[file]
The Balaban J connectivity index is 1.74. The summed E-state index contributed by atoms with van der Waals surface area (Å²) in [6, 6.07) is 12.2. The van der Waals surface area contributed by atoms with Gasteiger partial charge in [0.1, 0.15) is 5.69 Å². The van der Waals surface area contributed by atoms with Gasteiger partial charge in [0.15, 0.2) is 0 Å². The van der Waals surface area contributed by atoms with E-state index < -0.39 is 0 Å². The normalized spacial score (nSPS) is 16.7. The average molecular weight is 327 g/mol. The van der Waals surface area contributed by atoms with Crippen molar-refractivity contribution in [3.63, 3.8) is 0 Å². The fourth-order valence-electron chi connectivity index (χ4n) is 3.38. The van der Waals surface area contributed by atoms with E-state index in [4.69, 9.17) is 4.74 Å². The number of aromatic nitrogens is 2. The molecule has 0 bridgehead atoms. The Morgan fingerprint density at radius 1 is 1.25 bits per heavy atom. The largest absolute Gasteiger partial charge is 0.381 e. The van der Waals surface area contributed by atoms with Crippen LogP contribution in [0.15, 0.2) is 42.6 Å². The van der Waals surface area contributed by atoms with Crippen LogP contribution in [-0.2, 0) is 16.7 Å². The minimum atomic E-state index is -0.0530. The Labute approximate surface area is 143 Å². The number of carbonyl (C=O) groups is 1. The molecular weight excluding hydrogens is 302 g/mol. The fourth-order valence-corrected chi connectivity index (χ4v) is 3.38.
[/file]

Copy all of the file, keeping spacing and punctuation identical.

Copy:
The Balaban J connectivity index is 1.74. The summed E-state index contributed by atoms with van der Waals surface area (Å²) in [6, 6.07) is 12.2. The van der Waals surface area contributed by atoms with Gasteiger partial charge in [0.1, 0.15) is 5.69 Å². The van der Waals surface area contributed by atoms with Gasteiger partial charge in [0.15, 0.2) is 0 Å². The van der Waals surface area contributed by atoms with E-state index < -0.39 is 0 Å². The normalized spacial score (nSPS) is 16.7. The average molecular weight is 327 g/mol. The van der Waals surface area contributed by atoms with Crippen molar-refractivity contribution in [3.63, 3.8) is 0 Å². The fourth-order valence-electron chi connectivity index (χ4n) is 3.38. The van der Waals surface area contributed by atoms with E-state index in [4.69, 9.17) is 4.74 Å². The number of aromatic nitrogens is 2. The molecule has 0 bridgehead atoms. The Morgan fingerprint density at radius 1 is 1.25 bits per heavy atom. The largest absolute Gasteiger partial charge is 0.381 e. The van der Waals surface area contributed by atoms with Crippen LogP contribution in [0.15, 0.2) is 42.6 Å². The van der Waals surface area contributed by atoms with Crippen LogP contribution in [-0.2, 0) is 16.7 Å². The minimum atomic E-state index is -0.0530. The Labute approximate surface area is 143 Å². The number of carbonyl (C=O) groups is 1. The molecular weight excluding hydrogens is 302 g/mol. The fourth-order valence-corrected chi connectivity index (χ4v) is 3.38.